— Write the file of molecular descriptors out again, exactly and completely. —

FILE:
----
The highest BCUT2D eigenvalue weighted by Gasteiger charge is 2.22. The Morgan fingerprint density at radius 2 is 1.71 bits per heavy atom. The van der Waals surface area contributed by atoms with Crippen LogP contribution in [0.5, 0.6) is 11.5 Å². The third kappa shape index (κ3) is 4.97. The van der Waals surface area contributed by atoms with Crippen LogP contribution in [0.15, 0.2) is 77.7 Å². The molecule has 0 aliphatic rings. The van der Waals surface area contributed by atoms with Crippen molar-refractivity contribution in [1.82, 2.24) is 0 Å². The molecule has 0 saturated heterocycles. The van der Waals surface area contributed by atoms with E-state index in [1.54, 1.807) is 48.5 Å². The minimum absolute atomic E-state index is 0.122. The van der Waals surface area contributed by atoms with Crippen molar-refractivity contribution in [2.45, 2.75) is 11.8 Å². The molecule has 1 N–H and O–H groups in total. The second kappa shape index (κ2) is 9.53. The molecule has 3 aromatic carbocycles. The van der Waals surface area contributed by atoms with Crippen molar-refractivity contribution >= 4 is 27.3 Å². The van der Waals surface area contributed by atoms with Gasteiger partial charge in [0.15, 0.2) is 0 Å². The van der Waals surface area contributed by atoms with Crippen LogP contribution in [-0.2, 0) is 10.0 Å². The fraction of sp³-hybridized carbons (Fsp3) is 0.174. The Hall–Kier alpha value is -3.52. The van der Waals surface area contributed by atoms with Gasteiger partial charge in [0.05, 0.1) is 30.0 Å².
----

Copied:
The highest BCUT2D eigenvalue weighted by Gasteiger charge is 2.22. The Morgan fingerprint density at radius 2 is 1.71 bits per heavy atom. The van der Waals surface area contributed by atoms with Crippen LogP contribution in [0.5, 0.6) is 11.5 Å². The third kappa shape index (κ3) is 4.97. The van der Waals surface area contributed by atoms with Crippen LogP contribution in [0.15, 0.2) is 77.7 Å². The molecule has 0 aliphatic rings. The van der Waals surface area contributed by atoms with Crippen molar-refractivity contribution in [1.82, 2.24) is 0 Å². The molecule has 0 saturated heterocycles. The van der Waals surface area contributed by atoms with E-state index in [1.54, 1.807) is 48.5 Å². The minimum absolute atomic E-state index is 0.122. The van der Waals surface area contributed by atoms with Crippen molar-refractivity contribution in [2.45, 2.75) is 11.8 Å². The molecule has 1 N–H and O–H groups in total. The second kappa shape index (κ2) is 9.53. The molecule has 3 aromatic carbocycles. The van der Waals surface area contributed by atoms with Crippen molar-refractivity contribution >= 4 is 27.3 Å². The van der Waals surface area contributed by atoms with Gasteiger partial charge in [0.15, 0.2) is 0 Å². The van der Waals surface area contributed by atoms with Crippen LogP contribution in [-0.2, 0) is 10.0 Å². The fraction of sp³-hybridized carbons (Fsp3) is 0.174. The Hall–Kier alpha value is -3.52. The van der Waals surface area contributed by atoms with Gasteiger partial charge in [0.05, 0.1) is 30.0 Å².